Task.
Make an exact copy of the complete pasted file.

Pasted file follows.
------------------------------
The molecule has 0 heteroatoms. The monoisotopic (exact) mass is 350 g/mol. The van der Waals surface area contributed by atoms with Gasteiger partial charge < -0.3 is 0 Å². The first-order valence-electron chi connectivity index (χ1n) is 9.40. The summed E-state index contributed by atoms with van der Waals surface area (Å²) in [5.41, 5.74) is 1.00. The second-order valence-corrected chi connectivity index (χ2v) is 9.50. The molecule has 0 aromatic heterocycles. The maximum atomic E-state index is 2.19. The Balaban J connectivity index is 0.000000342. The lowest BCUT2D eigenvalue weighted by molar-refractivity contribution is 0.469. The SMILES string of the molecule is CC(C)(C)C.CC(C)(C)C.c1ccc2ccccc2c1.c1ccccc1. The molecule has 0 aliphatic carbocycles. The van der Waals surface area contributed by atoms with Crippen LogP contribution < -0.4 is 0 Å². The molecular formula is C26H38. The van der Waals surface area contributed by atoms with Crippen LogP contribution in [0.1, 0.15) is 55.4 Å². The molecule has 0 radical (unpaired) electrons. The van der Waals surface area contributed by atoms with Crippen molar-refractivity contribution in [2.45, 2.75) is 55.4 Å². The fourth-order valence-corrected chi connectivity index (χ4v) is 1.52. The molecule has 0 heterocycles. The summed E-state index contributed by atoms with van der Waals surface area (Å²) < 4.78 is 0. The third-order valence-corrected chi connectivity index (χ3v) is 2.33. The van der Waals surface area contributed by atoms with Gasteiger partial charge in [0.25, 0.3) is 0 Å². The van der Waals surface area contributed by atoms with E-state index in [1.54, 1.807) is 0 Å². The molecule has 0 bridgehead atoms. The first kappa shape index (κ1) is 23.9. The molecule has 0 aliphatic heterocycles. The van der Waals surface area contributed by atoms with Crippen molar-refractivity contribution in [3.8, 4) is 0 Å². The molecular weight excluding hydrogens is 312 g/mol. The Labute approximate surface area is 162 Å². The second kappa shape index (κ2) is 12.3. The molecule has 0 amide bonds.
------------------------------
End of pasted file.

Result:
The molecule has 0 heteroatoms. The monoisotopic (exact) mass is 350 g/mol. The van der Waals surface area contributed by atoms with Gasteiger partial charge < -0.3 is 0 Å². The first-order valence-electron chi connectivity index (χ1n) is 9.40. The summed E-state index contributed by atoms with van der Waals surface area (Å²) in [5.41, 5.74) is 1.00. The second-order valence-corrected chi connectivity index (χ2v) is 9.50. The molecule has 0 aromatic heterocycles. The maximum atomic E-state index is 2.19. The Balaban J connectivity index is 0.000000342. The lowest BCUT2D eigenvalue weighted by molar-refractivity contribution is 0.469. The SMILES string of the molecule is CC(C)(C)C.CC(C)(C)C.c1ccc2ccccc2c1.c1ccccc1. The molecule has 0 aliphatic carbocycles. The van der Waals surface area contributed by atoms with Crippen LogP contribution < -0.4 is 0 Å². The molecular formula is C26H38. The van der Waals surface area contributed by atoms with Crippen LogP contribution in [0.1, 0.15) is 55.4 Å². The molecule has 0 radical (unpaired) electrons. The van der Waals surface area contributed by atoms with Crippen molar-refractivity contribution in [2.45, 2.75) is 55.4 Å². The fourth-order valence-corrected chi connectivity index (χ4v) is 1.52. The molecule has 0 heterocycles. The summed E-state index contributed by atoms with van der Waals surface area (Å²) < 4.78 is 0. The third-order valence-corrected chi connectivity index (χ3v) is 2.33. The van der Waals surface area contributed by atoms with Gasteiger partial charge in [0.25, 0.3) is 0 Å². The van der Waals surface area contributed by atoms with E-state index in [1.54, 1.807) is 0 Å². The molecule has 0 bridgehead atoms. The first kappa shape index (κ1) is 23.9. The molecule has 0 aliphatic heterocycles. The van der Waals surface area contributed by atoms with Crippen molar-refractivity contribution in [3.8, 4) is 0 Å². The molecular weight excluding hydrogens is 312 g/mol. The Labute approximate surface area is 162 Å². The second kappa shape index (κ2) is 12.3. The molecule has 0 amide bonds.